But the travel industry treats solo travellers with disdain at its peril with solo travel on the rise.

Lonely Planet has compiled the top tips and advice from their experts in The Solo Travel Handbook, published this month, from the practical (meeting people and staying safe) to the inspirational (health, fitness and sustainable travelling).

The travel company is also calling on the industry to look more positively on those travelling solo, rather than just as single occupants of rooms and dinner tables.

Lonely Planet spokesperson Chris Zeiher says: “Travelling solo can be one of the most rewarding ways of experiencing any destination, and most travellers will find themselves alone on the road at some point in their travelling lives. Sadly, a significant number of travellers cite a lack of choice or increased cost as a barrier to this type of travel.

"The profile of the solo traveller has changed substantially over the last few years and is now spread across age groups, diverse backgrounds and, interestingly, evenly balanced across gender. Over the coming years, we expect the desire to travel alone to continue its growth, setting the challenge for tourism providers to better serve this popular and lucrative travel trend.”

To find out more about The Solo Travel Handbook, and top tips for travelling solo, visit

Lonely Planet’s Solo Travel Handbook, $29.99.

Sunday, 14 January 2018

Weekends of fun to celebrate the man who wrote Waltzing Matilda

Orange is well known for its annual food and wine festivals but the Central Western New South Wales city also hosts a celebration in homage to poet Banjo Paterson, who wrote Australia's unofficial national anthem Waltzing Matilda.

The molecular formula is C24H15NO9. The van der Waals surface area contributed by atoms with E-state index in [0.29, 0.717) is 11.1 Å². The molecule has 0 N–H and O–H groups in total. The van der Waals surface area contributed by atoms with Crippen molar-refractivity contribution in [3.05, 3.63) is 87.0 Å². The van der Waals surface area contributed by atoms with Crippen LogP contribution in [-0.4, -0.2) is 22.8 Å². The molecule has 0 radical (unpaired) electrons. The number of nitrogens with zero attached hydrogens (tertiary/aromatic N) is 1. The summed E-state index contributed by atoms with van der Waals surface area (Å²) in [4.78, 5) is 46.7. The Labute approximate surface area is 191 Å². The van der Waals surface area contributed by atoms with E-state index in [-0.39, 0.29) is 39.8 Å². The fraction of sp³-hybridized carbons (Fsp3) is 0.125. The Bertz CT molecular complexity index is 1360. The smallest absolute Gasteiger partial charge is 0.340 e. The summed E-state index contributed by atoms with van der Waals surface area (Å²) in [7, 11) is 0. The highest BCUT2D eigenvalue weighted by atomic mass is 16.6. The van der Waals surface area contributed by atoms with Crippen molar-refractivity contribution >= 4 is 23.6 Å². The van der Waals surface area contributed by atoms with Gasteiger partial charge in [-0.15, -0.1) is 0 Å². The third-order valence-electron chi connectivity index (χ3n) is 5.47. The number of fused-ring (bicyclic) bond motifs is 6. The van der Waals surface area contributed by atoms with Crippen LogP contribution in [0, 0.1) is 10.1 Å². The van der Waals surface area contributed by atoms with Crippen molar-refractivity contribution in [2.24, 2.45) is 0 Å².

The first Banjo Paterson Australian Poetry Festival celebrated the anniversary of the poet's 150th birthday in 2014 - and 2018 will mark the fifth such celebration.

Bush poetry, school performances, professional entertainers, markets, golf, barbecues and camp-oven cooking are some of the attractions over the weekend of February 16-18.

There will also be the opportunity for community members and visitors to Orange to show their skills in poetry recital and musical entertainment.

The Orange region will also host indigenous performances and cultural tours, insights into local history and the cool -climate food and wine of the region.

Highlights include Anne Kirkpatrick putting Paterson poems to music at Yeoval, the Banjo Paterson original poetry competition, a night market, a Banjo Paterson breakfast, a brunch and lunch and an opportunity to visit the Banjo Paterson....more than a Poet Museum.

There will also be additional events on the weekend of February 23-25.

For more information visit

Friday, 12 January 2018

ACCC vows to take on those lying, cheating, thieving airlines

There are few more useless, toothless organisations in Australia than the Australian Competition and Consumer Commission (ACCC). 

Known for talking big without the follow-up action, the ACCC has vowed to take on Australia’s airlines to ensure greater consumer protections. 

The ACCC's website says airline contracts are currently too one-sided - against the consumer. 

Don't hold your breath waiting for action, but the ACCC identified three key issues in its preliminary report on Airline Terms & Conditions last month. These relate to fares being advertised as non-refundable, excessive cancellation fees and a lack of compensation provided to passengers when flights are cancelled or delayed.

In its report, the ACCC found that “there appears to be an imbalance in rights between consumers and the airlines, and the airlines are entitled to make unlimited changes whereas the consumer is financially penalised for making even minor adjustments.”
One particular area of concern is airlines advertising fares as “non-refundable”. 

Under Australian Consumer Law, customers may, in fact, be entitled to a refund under some circumstances. For example, if the airline cancels the flight and fails to offer an adequate alternative. 

Jetstar, similarly, states that all Starter fare add-ons are non-refundable. But in cases where paid add-ons such as meals or entertainment are not provided, customers are legally entitled to a refund.
Other concerns identified by the ACCC include: customers being charged for flight changes forced by the airline’s actions; travel vouchers being offered instead of refunds; customers not being compensated for the cost of booking a new flight on another airline in the case of a last-minute cancellation.

Now let's see what happens.